Life · Mental Health & Wellbeing

Let’s Get Personal: Coils, Hormones & PCOS

This is a rather personal post about my experience of having a copper coil (IUD) fitted. I decided to write this purely for the reason that it was helpful for me to read others’ experiences, but that I wished there were more so I was fully prepared for what to expect.

As anyone reading my blog posts will know, I have bipolar disorder. With that, there are a few annoying things that I have to be extra careful about. Because bipolar disorder affects my moods, sometimes very severely, one of the things I have to be extra careful about is what substances I put into my body. Alcohol in uncontrolled quantities isn’t all that smart, neither are many prescription medicines, which includes hormonal birth control.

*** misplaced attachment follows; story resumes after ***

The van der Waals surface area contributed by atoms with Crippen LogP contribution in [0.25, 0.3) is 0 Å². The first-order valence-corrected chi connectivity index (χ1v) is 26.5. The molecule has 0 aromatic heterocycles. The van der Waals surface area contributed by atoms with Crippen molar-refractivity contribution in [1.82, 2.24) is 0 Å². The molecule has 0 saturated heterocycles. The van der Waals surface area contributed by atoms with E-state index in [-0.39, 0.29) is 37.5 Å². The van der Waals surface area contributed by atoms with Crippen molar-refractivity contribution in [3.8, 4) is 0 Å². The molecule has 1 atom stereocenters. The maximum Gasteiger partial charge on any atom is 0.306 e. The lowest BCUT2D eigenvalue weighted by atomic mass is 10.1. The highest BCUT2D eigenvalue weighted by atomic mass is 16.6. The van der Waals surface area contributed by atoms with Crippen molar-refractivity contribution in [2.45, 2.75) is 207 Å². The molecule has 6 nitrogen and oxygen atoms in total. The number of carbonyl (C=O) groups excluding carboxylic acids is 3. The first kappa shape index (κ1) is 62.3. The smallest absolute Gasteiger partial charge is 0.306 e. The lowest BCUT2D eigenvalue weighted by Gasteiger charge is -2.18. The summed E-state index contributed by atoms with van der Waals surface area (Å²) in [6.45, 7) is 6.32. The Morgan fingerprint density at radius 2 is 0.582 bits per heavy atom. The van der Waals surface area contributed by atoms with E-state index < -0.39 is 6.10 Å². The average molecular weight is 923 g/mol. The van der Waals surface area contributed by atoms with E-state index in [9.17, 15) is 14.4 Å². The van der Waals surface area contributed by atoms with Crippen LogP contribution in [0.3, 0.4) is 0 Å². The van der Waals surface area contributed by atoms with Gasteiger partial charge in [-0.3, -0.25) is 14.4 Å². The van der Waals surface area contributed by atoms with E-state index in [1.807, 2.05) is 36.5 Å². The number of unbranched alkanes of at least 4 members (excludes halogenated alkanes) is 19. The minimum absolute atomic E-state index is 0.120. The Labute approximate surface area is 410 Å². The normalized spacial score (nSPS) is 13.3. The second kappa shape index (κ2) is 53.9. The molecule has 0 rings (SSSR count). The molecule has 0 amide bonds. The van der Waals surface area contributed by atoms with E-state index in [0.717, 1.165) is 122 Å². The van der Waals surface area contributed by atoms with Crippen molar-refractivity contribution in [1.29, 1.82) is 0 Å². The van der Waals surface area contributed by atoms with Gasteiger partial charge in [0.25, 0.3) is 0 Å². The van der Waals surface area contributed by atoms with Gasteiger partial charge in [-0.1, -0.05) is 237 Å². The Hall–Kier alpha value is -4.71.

Until December last year, I’d been on the pill since I was fifteen. I suffered from bad acne and unbearable IBS that seemed to coincide with my period, so my doctor suggested that I went on the pill to see if it helped. Bingo, it did. So I spent the next 5 years swallowing hormones in different packets with different names – Cilest, Yasmin and Cerazette. I was diagnosed with bipolar disorder about a year ago and came off the antidepressants I was on, but remained on Cerazette (mini pill). Shortly after moving to St. Albans, I ran out of Cerazette and that resulted in me taking a month’s break from the pill. Immediately, I noticed that my mood massively improved overall. I think it’s always difficult to identify a single cause of any symptom improvements, but this seemed like such a significant one (paired with the fact that I was having some annoying side effects on Cerazette) that I decided to re-evaluate my choice of birth control – not something that I’d thought much about before. As it happens, the pill isn’t the only option out there! 2 in 3 women between the ages of 20 and 24 are taking the pill, probably because it’s the easiest reliable and almost immediately reversible female birth control.